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Borrow from the future to pay for today, it's the American way! Leaders in Olympia are putting together a plan to pay this year's bills

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The Disastrous Budget Plan That Could Cripple Washington

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Borrow from the future to pay for today, it's the American way! Leaders in Olympia are putting together a plan to pay this year's bills by pulling out the congressional credit card and borrowing from next year's anticipated revenues. But Washington State has been down this road before, and the results weren't pretty.

Erik Smith with the Washington State Wire did a great job of spelling out the problem. Here's his explanation of the 1971 budget screw-up:

The so-called "25th month" put the state in a cash crunch for the next 16 years, brought the state to the brink of default and forced taxpayers to spend millions...

Then as now, lawmakers were facing a big shortfall - this one brought on by the "Boeing Bust." To prevent deep cuts to state programs, Evans suggested that the Legislature basically reinvent the calendar. It tacked the revenue from July 1973 onto the 1971-73 budget period, which ended June 30.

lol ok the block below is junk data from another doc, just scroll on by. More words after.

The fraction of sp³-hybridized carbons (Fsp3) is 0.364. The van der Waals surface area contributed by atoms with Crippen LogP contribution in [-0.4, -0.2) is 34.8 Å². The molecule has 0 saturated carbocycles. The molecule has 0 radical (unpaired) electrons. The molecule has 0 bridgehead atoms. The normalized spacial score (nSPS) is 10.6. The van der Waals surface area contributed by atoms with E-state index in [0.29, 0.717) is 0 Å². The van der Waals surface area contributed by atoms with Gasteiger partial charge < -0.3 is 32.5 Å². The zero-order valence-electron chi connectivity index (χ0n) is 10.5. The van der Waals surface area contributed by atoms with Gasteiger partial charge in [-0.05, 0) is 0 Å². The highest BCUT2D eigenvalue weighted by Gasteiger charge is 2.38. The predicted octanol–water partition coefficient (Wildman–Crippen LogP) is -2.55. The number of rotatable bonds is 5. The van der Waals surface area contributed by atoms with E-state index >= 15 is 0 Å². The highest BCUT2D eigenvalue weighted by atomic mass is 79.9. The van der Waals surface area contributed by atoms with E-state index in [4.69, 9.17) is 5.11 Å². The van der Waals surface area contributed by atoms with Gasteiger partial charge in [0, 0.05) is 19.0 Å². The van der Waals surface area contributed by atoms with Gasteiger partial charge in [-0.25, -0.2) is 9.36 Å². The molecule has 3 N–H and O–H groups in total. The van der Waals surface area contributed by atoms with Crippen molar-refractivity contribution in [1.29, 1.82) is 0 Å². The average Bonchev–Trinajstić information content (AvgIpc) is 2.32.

With 25 months of tax revenue, the 1971 Legislature did just fine. But that left the 1973 Legislature to cover 24 months with 23 months of revenue. So it did the same thing again with July 1975. And so on, and so on. Took years to clean it up.

This time around, legislators have been playing another shell game to balance the budget, delaying payments a little further out each year. Now they are taking out loans to pay for old loans, like paying off credit cards with other cards. You can see how this is destined to eventually fall apart.

Delaying debts and changing dates doesn't get the State out of the $1-2 billion hole we are going to be in next year. A bill to require the State adopt a balanced budget passed through the Senate but still has to go through the House. The bill's sponsor, Sen. Jim Kastama (D), recognizes the plan now under consideration doesn't put a dent in looming future debts:

The momentum right now is to paper over our budget problem and to get us out of Olympia by March 8... However, there still remains the issue in the next session, when we come back with a $2 billion shortfall from day one. Everyone recognizes this. So this is nothing more than a Band-Aid.
 
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